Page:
Uranium transiting through New Zealand ports will only be used for "peaceful purposes", says the Environment Minister, despite one of the firms receiving the material being involved in making nuclear weapons.

Energy Resources has been granted permission to ship Australian yellowcake uranium ore through New Zealand. The destination of the uranium is listed as Honeywell's plant in Metropolis, Illinois.

That plant enriches raw uranium for nuclear fuel and electric power stations. A byproduct of the process is depleted uranium, which has uses ranging from medical equipment to weapons and armour.

Honeywell told TV3 this week that all of its processed uranium was used in the production of nuclear power for civilian use and there was no military usage.

However, the US Environmental Protection Agency lists two Honeywell plants (both in Minnesota) as "depleted uranium manufacturing and testing facilities".

A new Honeywell nuclear weapon parts plant is being built in Kansas City, reports the Kansas Star.

Environment Minister Nick Smith told Parliament last night during question time that he has had assurances from the Australian Government that shipping companies must meet strict criteria before shipping uranium.

"Furthermore, my colleague Georgina Te Heuheu has just this week been part of a conference that is to establish very clear reporting requirements to ensure that such radioactive substances are used only for peaceful purposes," Mr Smith said.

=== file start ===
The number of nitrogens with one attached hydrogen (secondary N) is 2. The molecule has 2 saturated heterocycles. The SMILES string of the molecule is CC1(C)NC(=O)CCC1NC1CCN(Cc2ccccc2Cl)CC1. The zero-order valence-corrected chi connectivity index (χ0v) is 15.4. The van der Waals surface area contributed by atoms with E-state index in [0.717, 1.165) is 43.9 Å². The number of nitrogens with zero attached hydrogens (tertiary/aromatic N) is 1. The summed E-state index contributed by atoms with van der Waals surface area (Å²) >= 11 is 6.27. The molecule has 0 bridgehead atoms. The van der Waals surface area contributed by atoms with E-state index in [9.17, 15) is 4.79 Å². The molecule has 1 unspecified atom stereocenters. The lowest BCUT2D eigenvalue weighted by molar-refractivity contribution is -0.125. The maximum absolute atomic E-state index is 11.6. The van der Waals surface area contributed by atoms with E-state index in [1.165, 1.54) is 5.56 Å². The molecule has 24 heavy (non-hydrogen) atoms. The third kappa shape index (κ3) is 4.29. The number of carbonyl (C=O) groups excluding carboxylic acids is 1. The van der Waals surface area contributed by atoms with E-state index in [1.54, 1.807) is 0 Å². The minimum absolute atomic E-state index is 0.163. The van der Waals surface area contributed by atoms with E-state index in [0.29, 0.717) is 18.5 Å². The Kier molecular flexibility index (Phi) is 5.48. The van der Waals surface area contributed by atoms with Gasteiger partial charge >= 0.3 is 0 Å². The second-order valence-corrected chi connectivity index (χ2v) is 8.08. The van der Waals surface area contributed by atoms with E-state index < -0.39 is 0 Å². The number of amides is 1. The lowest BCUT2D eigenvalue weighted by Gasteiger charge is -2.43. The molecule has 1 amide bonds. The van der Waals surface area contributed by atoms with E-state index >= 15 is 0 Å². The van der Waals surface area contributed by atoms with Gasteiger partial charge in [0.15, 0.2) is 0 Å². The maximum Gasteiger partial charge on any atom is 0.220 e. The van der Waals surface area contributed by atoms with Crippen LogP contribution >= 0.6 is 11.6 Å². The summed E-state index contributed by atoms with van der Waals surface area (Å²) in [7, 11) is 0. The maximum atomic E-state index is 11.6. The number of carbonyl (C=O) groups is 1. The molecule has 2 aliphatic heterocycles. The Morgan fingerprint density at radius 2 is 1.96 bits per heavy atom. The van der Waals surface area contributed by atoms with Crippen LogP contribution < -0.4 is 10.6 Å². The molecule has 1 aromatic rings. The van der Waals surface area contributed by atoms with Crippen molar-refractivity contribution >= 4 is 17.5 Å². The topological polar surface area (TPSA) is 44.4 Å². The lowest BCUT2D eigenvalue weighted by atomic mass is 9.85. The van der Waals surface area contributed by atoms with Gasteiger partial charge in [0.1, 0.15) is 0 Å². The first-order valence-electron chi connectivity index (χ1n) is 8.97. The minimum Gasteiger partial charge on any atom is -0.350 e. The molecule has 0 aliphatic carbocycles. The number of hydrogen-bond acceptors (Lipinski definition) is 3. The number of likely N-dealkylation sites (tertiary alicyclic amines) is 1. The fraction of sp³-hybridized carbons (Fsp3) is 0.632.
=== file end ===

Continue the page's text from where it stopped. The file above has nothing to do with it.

Mr Smith and Labour leader Phil Goff have only recently become aware of the shipments but both have played down the shipments in subsequent television interviews.

Mr Goff, who was Minister of Foreign Affairs, Trade and Defence in the last Government, said he was confident that once processed, the ore would be used for peaceful purposes, although he acknowledged that he could not be sure.

Mr Smith told Parliament last night that he had been advised that uranium had been shipped through New Zealand waters since the 1970s.

Last night Mr Smith was asked by Green Party MP Gareth Hughes if allowing uranium through New Zealand ports compromised the country's nuclear free position.

"No; in fact, if we took that sort of silly position on radioactive substances we would destine hundreds of New Zealanders to a painful death, because many of those radioactive imports are used to treat cancer," Mr Smith replied.

Mr Smith was asked by National MP Chester Burrows about the potential radiation exposure from the shipping containers.

Mr Smith said the National Radiation Laboratory has said that if a person stood next to a drum of the uranium for 130 hours then they would be exposed to the equivalent of a year's natural radiation.

"The Environmental Risk Management Authority actually advises me that the high level of risk is from the toxicity, not the radiation, and then it is a risk only if someone ingests - that is, eats - large quantities. Given that the substance is only to be in the hulls of ships, I do not think the risk of that is high," Mr Smith said.